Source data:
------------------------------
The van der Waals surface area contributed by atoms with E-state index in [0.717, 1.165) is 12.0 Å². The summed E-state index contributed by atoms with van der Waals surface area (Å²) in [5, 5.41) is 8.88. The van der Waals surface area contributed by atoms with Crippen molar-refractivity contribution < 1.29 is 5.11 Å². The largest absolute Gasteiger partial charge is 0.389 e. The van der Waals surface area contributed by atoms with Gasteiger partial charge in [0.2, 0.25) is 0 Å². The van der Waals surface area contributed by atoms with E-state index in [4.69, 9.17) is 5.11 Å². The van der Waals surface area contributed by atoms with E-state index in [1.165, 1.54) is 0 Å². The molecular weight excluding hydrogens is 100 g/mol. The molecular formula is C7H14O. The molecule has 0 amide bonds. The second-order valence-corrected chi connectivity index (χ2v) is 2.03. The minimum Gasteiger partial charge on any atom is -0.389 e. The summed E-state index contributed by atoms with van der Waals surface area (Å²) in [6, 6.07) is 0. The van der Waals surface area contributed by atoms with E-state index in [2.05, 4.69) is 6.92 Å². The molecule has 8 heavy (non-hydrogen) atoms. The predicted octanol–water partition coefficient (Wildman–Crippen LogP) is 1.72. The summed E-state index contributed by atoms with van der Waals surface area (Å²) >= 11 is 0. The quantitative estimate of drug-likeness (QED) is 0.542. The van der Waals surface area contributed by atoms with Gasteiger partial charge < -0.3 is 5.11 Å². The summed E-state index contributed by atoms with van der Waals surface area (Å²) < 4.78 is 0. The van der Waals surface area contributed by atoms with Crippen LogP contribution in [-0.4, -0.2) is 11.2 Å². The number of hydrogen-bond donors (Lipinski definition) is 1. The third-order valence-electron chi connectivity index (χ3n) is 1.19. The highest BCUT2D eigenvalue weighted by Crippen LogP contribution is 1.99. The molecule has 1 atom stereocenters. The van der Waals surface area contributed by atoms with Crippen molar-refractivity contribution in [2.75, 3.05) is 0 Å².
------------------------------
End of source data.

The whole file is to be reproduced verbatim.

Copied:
The van der Waals surface area contributed by atoms with E-state index in [0.717, 1.165) is 12.0 Å². The summed E-state index contributed by atoms with van der Waals surface area (Å²) in [5, 5.41) is 8.88. The van der Waals surface area contributed by atoms with Crippen molar-refractivity contribution < 1.29 is 5.11 Å². The largest absolute Gasteiger partial charge is 0.389 e. The van der Waals surface area contributed by atoms with Gasteiger partial charge in [0.2, 0.25) is 0 Å². The van der Waals surface area contributed by atoms with E-state index in [4.69, 9.17) is 5.11 Å². The van der Waals surface area contributed by atoms with E-state index in [1.165, 1.54) is 0 Å². The molecular weight excluding hydrogens is 100 g/mol. The molecular formula is C7H14O. The molecule has 0 amide bonds. The second-order valence-corrected chi connectivity index (χ2v) is 2.03. The minimum Gasteiger partial charge on any atom is -0.389 e. The summed E-state index contributed by atoms with van der Waals surface area (Å²) in [6, 6.07) is 0. The van der Waals surface area contributed by atoms with E-state index in [2.05, 4.69) is 6.92 Å². The molecule has 8 heavy (non-hydrogen) atoms. The predicted octanol–water partition coefficient (Wildman–Crippen LogP) is 1.72. The summed E-state index contributed by atoms with van der Waals surface area (Å²) >= 11 is 0. The quantitative estimate of drug-likeness (QED) is 0.542. The van der Waals surface area contributed by atoms with Gasteiger partial charge < -0.3 is 5.11 Å². The summed E-state index contributed by atoms with van der Waals surface area (Å²) < 4.78 is 0. The van der Waals surface area contributed by atoms with Crippen LogP contribution in [-0.4, -0.2) is 11.2 Å². The number of hydrogen-bond donors (Lipinski definition) is 1. The third-order valence-electron chi connectivity index (χ3n) is 1.19. The highest BCUT2D eigenvalue weighted by Crippen LogP contribution is 1.99. The molecule has 1 atom stereocenters. The van der Waals surface area contributed by atoms with Crippen molar-refractivity contribution in [2.75, 3.05) is 0 Å².